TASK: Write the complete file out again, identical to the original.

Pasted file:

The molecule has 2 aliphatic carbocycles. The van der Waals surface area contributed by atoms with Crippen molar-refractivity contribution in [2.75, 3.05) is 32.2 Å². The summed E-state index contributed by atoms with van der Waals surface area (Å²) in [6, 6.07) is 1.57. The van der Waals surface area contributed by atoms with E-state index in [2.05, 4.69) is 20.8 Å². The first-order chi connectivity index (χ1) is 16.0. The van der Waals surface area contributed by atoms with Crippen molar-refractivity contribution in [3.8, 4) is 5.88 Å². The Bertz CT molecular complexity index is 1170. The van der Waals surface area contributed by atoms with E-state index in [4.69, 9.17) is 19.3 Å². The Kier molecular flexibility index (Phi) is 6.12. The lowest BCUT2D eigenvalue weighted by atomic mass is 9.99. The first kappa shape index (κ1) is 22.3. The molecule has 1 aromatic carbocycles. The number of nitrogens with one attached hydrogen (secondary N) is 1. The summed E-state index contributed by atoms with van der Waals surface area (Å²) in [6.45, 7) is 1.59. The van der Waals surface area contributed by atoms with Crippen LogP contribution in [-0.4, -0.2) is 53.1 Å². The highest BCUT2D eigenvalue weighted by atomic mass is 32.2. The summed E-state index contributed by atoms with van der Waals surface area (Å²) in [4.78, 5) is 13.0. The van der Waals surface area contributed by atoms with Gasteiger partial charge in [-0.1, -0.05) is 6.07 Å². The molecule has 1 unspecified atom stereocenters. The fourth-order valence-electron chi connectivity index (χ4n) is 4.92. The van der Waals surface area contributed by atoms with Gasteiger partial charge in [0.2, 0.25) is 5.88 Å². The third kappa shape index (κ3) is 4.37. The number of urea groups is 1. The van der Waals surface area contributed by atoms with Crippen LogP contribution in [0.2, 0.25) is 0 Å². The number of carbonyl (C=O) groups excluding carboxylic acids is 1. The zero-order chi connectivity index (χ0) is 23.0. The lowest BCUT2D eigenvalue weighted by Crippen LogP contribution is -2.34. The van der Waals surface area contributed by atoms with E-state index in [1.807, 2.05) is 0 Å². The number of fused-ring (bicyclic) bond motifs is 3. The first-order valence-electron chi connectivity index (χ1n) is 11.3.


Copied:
The molecule has 2 aliphatic carbocycles. The van der Waals surface area contributed by atoms with Crippen molar-refractivity contribution in [2.75, 3.05) is 32.2 Å². The summed E-state index contributed by atoms with van der Waals surface area (Å²) in [6, 6.07) is 1.57. The van der Waals surface area contributed by atoms with E-state index in [2.05, 4.69) is 20.8 Å². The first-order chi connectivity index (χ1) is 16.0. The van der Waals surface area contributed by atoms with Crippen molar-refractivity contribution in [3.8, 4) is 5.88 Å². The Bertz CT molecular complexity index is 1170. The van der Waals surface area contributed by atoms with E-state index in [4.69, 9.17) is 19.3 Å². The Kier molecular flexibility index (Phi) is 6.12. The lowest BCUT2D eigenvalue weighted by atomic mass is 9.99. The first kappa shape index (κ1) is 22.3. The molecule has 1 aromatic carbocycles. The number of nitrogens with one attached hydrogen (secondary N) is 1. The summed E-state index contributed by atoms with van der Waals surface area (Å²) in [6.45, 7) is 1.59. The van der Waals surface area contributed by atoms with Crippen LogP contribution in [-0.4, -0.2) is 53.1 Å². The highest BCUT2D eigenvalue weighted by atomic mass is 32.2. The summed E-state index contributed by atoms with van der Waals surface area (Å²) in [4.78, 5) is 13.0. The van der Waals surface area contributed by atoms with Gasteiger partial charge in [-0.1, -0.05) is 6.07 Å². The molecule has 1 unspecified atom stereocenters. The fourth-order valence-electron chi connectivity index (χ4n) is 4.92. The van der Waals surface area contributed by atoms with Gasteiger partial charge in [0.2, 0.25) is 5.88 Å². The third kappa shape index (κ3) is 4.37. The number of urea groups is 1. The van der Waals surface area contributed by atoms with Crippen LogP contribution in [0.2, 0.25) is 0 Å². The number of carbonyl (C=O) groups excluding carboxylic acids is 1. The zero-order chi connectivity index (χ0) is 23.0. The lowest BCUT2D eigenvalue weighted by Crippen LogP contribution is -2.34. The van der Waals surface area contributed by atoms with E-state index in [1.807, 2.05) is 0 Å². The number of fused-ring (bicyclic) bond motifs is 3. The first-order valence-electron chi connectivity index (χ1n) is 11.3.